If the PN continues to ignore Bernard Grech’s weak leadership, then we can safely say Malta is doomed. The sooner the PN realises it, the sooner the rest of us can start to hope there might be a way out of this never-ending PL nightmare of corruption, criminality and destruction.
The PN is unelectable as it stands because the majority of those opposing dishonesty and tyranny in the government are not likely to approve of a supposed alternative that’s led by, and riddled with, characters that have already shown themselves to be seriously compromised.
The Opposition Leader’s latest ‘gaffes’ have given the Party its last-ditch opportunity to show that it has the stomach to act resolutely and the ability to prove to its former voters that it can indeed be trusted to take the hard decisions.
No matter how loudly the Party’s propagandists shout, most honest people will not vote for a Party or a candidate that has proven to be dishonest in some way, not even if the dishonesty is “less” egregious than that of its opponents.
The ‘false equivalency’ argument that’s used to try and stifle criticism of individual PN MPs and candidates might work on the macro scale – the pre-2013 PN government, despite several corruption scandals of its own, was not “just as bad” as the current PL administration.
But it doesn’t work on an individual level, when the issue is character, except on the most basic level. Yes, a murderer is worse than a thief. But if we’re looking for political candidates we can trust to be honest and to respect the rules that are imposed on everyone else for the good of society as a whole, then clearly, selecting people who have already shown they’re willing to break rules for their own benefit when they thought they’d be able to get away with it is a major red flag.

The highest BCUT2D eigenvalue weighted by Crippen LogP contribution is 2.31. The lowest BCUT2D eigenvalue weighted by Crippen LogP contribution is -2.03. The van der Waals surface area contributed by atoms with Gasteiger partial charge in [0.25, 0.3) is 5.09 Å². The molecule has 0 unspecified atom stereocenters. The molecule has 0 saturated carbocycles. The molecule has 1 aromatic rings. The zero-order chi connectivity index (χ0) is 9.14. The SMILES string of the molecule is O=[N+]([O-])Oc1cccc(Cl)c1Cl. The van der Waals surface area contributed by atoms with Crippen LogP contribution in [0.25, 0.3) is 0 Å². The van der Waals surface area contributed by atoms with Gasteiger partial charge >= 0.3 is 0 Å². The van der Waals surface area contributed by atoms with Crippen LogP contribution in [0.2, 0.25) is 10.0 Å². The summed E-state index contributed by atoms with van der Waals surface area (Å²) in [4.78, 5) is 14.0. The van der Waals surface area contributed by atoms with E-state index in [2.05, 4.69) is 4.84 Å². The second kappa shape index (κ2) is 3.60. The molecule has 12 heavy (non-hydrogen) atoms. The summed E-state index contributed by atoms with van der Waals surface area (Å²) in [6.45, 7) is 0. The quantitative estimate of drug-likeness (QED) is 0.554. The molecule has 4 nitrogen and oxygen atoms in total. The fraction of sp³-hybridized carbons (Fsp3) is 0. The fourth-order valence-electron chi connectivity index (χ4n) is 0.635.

Just like his predecessor Adrian Delia, Bernard Grech was exposed as having what should have been disqualifying skeletons in his cupboard just before his election as PN leader. That information – whatever its source – should have told vote-holding Party members that he was a non-starter.
Instead, the Party ostensibly battling against the corruption and dishonesty of the PL government went ahead and elected as Leader a man who, when he thought he could get away with it, spent most of his working life breaking the rules. True, they were the rules that most people hate – the rules of taxation – but they’re also the rules that underpin the very concept of community, of common good, and of democracy.
Grech’s ‘gaffes’ this past week, however, have shown something that’s perhaps even more alarming. They show a disturbing willingness to say anything, even if it contradicts something categorical, that he or his advisers, think will win him votes.
The appalling attack by some random priest on PN candidate Emma Portelli Bonnici, was initially dealt with fairly well. Grech condemned the priest’s hate-filled rant against the prospective MP, and the message was sent that the Party would not tolerate this kind of venomous attack against anyone.